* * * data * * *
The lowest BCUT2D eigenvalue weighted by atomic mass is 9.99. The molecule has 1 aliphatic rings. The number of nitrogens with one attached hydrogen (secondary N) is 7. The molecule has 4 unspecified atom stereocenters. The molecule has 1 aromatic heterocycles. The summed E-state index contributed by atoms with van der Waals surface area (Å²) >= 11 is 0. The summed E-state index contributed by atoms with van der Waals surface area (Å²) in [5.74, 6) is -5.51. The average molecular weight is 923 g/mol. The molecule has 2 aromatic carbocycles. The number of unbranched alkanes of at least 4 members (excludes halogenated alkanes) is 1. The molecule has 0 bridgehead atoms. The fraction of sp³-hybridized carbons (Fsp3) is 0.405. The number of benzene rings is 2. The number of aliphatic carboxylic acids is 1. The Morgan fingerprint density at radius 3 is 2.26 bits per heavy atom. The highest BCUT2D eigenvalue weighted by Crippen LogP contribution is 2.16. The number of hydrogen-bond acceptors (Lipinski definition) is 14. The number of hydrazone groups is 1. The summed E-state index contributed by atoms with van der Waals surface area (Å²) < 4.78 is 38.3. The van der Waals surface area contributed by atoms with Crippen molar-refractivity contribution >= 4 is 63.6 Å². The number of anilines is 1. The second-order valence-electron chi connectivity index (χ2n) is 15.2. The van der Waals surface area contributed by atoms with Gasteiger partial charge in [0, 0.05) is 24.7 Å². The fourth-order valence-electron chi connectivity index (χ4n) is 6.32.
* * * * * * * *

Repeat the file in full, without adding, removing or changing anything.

The lowest BCUT2D eigenvalue weighted by atomic mass is 9.99. The molecule has 1 aliphatic rings. The number of nitrogens with one attached hydrogen (secondary N) is 7. The molecule has 4 unspecified atom stereocenters. The molecule has 1 aromatic heterocycles. The summed E-state index contributed by atoms with van der Waals surface area (Å²) >= 11 is 0. The summed E-state index contributed by atoms with van der Waals surface area (Å²) in [5.74, 6) is -5.51. The average molecular weight is 923 g/mol. The molecule has 2 aromatic carbocycles. The number of unbranched alkanes of at least 4 members (excludes halogenated alkanes) is 1. The molecule has 0 bridgehead atoms. The fraction of sp³-hybridized carbons (Fsp3) is 0.405. The number of benzene rings is 2. The number of aliphatic carboxylic acids is 1. The Morgan fingerprint density at radius 3 is 2.26 bits per heavy atom. The highest BCUT2D eigenvalue weighted by Crippen LogP contribution is 2.16. The number of hydrogen-bond acceptors (Lipinski definition) is 14. The number of hydrazone groups is 1. The summed E-state index contributed by atoms with van der Waals surface area (Å²) < 4.78 is 38.3. The van der Waals surface area contributed by atoms with Crippen molar-refractivity contribution >= 4 is 63.6 Å². The number of anilines is 1. The second-order valence-electron chi connectivity index (χ2n) is 15.2. The van der Waals surface area contributed by atoms with Gasteiger partial charge in [0, 0.05) is 24.7 Å². The fourth-order valence-electron chi connectivity index (χ4n) is 6.32.